Fort William hosted the UCI Mountain Bike Downhill World Cup this weekend….and what a weekend.
I’ve been watching the different stages of the Mountain Biking Downhill World Cup via the internet on Red Bull TV for a few years now and the atmosphere/energy of the crowds always made me want to be part of it myself one day.
So in 2016 when I was at the Fort William venue a couple of weeks before the main event, seeing the preparations underway with the grandstand being erected and the pro riders starting to arrive to test their bikes and learn the track, I decided that 2017 was the year I would finally go cheer on the riders in person.
We provisionally booked our accommodation and once the dates were released, confirmed our booking and ordered full access all areas tickets for the 3 days of the event.
Finally, the big weekend arrived and we pointed the van north for the 8-9 hour drive into the Highlands. Unfortunately, work commitments meant that we had to miss the Friday practice day, but we were ready for a couple of good days watching qualifiers and then the racing itself.
Chilled out Saturday – Qualifying Day
Arriving at the Nevis Range venue early on the Saturday morning, I was struck by the fantastic organisation behind the event. We’d received information with our tickets about different transport options to the venue, from parking onsite, through to park and ride and 3 complimentary bus routes. Entry onto site was well planned and the site information really did make life easy.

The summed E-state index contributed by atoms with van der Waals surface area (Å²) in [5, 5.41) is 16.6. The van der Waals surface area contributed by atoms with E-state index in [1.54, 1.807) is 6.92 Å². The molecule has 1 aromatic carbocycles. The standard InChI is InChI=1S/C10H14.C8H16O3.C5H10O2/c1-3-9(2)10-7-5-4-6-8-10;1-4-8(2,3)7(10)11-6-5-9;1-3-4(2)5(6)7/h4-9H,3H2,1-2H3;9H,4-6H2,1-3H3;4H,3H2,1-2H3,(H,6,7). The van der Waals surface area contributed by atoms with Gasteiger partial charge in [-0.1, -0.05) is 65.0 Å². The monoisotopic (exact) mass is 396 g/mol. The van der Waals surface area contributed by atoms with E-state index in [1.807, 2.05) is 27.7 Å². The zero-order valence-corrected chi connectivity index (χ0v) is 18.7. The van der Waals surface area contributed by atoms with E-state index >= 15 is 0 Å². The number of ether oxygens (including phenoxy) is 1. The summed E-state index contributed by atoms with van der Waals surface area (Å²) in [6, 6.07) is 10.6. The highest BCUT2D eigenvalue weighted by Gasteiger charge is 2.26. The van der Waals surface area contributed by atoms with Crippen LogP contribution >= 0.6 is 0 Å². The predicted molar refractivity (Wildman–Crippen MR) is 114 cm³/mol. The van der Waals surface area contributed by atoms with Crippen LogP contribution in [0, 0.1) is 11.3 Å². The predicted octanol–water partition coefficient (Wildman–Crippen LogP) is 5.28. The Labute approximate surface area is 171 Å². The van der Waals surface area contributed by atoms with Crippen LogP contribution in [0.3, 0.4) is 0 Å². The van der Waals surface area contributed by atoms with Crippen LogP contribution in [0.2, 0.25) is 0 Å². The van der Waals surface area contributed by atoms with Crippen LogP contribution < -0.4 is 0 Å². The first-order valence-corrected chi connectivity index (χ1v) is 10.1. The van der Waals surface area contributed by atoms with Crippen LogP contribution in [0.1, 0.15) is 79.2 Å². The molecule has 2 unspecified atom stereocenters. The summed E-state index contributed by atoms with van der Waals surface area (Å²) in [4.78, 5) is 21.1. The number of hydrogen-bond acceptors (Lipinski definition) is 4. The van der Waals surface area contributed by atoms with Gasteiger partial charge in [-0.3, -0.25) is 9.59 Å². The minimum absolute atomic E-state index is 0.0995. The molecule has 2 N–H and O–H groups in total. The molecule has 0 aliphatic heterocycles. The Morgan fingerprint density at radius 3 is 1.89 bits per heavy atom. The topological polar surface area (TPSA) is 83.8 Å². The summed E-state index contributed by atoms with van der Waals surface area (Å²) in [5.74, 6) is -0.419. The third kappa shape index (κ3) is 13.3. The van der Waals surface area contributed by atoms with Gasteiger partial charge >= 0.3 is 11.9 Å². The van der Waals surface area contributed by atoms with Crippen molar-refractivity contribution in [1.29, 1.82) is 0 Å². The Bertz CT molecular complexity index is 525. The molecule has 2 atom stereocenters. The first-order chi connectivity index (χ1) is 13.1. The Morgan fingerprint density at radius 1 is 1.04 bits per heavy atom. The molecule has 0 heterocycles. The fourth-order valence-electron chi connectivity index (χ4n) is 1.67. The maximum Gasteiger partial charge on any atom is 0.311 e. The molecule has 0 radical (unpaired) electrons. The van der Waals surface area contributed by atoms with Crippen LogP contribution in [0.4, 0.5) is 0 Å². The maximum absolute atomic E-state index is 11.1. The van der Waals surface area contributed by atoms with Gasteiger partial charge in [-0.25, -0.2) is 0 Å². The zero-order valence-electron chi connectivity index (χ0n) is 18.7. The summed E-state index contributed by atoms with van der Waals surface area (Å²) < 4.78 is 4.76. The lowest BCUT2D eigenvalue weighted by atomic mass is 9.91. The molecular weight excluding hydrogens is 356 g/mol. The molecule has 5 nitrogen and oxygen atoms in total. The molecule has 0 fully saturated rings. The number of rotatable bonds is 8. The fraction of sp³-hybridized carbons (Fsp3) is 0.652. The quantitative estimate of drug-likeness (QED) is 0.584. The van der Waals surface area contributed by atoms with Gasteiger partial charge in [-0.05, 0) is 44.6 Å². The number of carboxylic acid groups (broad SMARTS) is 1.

With a chilled out atmosphere before the crowds really started arriving, we wandered through the team stands where you could see mechanics making adjustments to the riders’ bikes and, if you were lucky, catch up with the riders.
Having been to several Formula 1 Grand Prix races in the past (admittedly around 20 years ago) I found some similarities between the two types of event and the pit lane walk. However, that’s where they ended. Here, anybody could walk around the team stands, mingle with the riders and mechanics and watch the preparations underway – throughout the weekend and for no additional cost.